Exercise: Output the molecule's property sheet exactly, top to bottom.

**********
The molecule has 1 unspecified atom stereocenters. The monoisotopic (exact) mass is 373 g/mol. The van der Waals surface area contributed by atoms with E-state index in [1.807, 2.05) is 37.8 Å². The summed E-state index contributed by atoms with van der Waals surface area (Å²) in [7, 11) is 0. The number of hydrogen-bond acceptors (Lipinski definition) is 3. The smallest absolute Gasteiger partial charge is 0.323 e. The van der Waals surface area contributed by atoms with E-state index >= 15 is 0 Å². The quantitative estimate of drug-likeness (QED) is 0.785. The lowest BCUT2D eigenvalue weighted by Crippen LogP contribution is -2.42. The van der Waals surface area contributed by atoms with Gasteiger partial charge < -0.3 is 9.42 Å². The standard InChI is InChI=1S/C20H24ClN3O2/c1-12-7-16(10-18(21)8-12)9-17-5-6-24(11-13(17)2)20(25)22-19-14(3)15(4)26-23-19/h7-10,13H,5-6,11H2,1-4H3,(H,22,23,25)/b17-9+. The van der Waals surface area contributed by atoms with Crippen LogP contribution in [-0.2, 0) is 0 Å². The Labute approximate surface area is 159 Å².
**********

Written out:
The molecule has 1 unspecified atom stereocenters. The monoisotopic (exact) mass is 373 g/mol. The van der Waals surface area contributed by atoms with E-state index in [1.807, 2.05) is 37.8 Å². The summed E-state index contributed by atoms with van der Waals surface area (Å²) in [7, 11) is 0. The number of hydrogen-bond acceptors (Lipinski definition) is 3. The smallest absolute Gasteiger partial charge is 0.323 e. The van der Waals surface area contributed by atoms with E-state index >= 15 is 0 Å². The quantitative estimate of drug-likeness (QED) is 0.785. The lowest BCUT2D eigenvalue weighted by Crippen LogP contribution is -2.42. The van der Waals surface area contributed by atoms with Gasteiger partial charge < -0.3 is 9.42 Å². The standard InChI is InChI=1S/C20H24ClN3O2/c1-12-7-16(10-18(21)8-12)9-17-5-6-24(11-13(17)2)20(25)22-19-14(3)15(4)26-23-19/h7-10,13H,5-6,11H2,1-4H3,(H,22,23,25)/b17-9+. The van der Waals surface area contributed by atoms with Crippen LogP contribution in [-0.2, 0) is 0 Å². The Labute approximate surface area is 159 Å².